The experience allows you to connect not only to your surroundings, but also people all across the globe. The EMF translator, for example, is the product of a global effort; Troetschel got the design for the device from some Ukrainian hackers on YouTube, and like many of the other Cyborg Futures makers at Parsons, Troetschel saw the Cyborg Foundation’s posts on social media and was excited by the idea of building new senses. The course has connected makers and cyborgs from all over the world: the syllabus featured Skype talks with Harbisson and Ribas, both based in Spain, as well as London-based Babitz, and cyborg model Viktoria Modesta, who often travels between the U.S. and Europe.
New senses also inspire new art. Troetschel says his classmates in Philadelphia have requested to borrow his EMF translator to create samples for their electronic music. Harbisson and Ribas also initially set out to develop new senses for the sake of art. While nature and technology are often presented as polar opposites–the “natural” world vs the created or manufactured–Harbisson says he feels a newfound kinship with nature, especially with species that can sense light via antennae.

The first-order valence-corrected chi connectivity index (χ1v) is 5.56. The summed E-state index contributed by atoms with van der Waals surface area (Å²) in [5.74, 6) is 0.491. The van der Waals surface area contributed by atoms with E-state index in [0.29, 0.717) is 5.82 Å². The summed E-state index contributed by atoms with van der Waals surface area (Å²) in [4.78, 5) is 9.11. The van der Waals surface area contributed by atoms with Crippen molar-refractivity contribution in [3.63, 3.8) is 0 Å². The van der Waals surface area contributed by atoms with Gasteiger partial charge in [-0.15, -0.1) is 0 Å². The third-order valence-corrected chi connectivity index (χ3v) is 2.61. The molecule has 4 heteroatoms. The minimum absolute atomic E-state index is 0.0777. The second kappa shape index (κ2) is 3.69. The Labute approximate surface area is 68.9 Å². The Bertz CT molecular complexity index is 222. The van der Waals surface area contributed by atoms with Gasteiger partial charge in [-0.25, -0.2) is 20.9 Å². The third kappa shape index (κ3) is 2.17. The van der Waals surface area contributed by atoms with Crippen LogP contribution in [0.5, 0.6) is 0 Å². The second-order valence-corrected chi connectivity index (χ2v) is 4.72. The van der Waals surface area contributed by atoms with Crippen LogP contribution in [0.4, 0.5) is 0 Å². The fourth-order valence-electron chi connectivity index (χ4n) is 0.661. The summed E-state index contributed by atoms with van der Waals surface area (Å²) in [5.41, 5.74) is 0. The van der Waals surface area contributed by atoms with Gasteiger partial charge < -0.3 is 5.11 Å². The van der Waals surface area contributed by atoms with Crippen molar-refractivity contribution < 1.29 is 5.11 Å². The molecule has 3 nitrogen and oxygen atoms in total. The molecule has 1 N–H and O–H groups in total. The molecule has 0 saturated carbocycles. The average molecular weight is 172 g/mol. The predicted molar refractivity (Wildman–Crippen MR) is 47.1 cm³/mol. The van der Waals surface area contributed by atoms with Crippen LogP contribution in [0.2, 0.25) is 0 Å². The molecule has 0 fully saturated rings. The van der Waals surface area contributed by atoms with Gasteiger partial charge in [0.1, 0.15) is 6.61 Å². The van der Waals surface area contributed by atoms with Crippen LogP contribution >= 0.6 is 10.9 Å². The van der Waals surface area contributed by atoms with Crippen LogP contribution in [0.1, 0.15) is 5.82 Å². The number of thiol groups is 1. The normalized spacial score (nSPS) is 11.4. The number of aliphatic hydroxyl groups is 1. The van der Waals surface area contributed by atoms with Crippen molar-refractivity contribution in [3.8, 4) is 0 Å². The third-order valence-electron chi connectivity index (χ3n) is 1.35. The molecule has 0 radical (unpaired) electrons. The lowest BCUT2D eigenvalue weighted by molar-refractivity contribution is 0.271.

Ribas, too, finds a new connection with nature through her device, which aggregates data from seismic monitoring services around the world and buzzes in her arm with increasing strength any time there’s a earthquake that registers above 1.0 on the Richter scale. “I realize how alive our planet is,” she says. “But most of the time we’re not aware of that. It’s made me realize how unadapted we are to our planet; if we’d always been perceiving earthquakes and were more aware that our bodies are constantly moving, we wouldn’t build cities on the edges of tectonic plates. They’re very dangerous places.”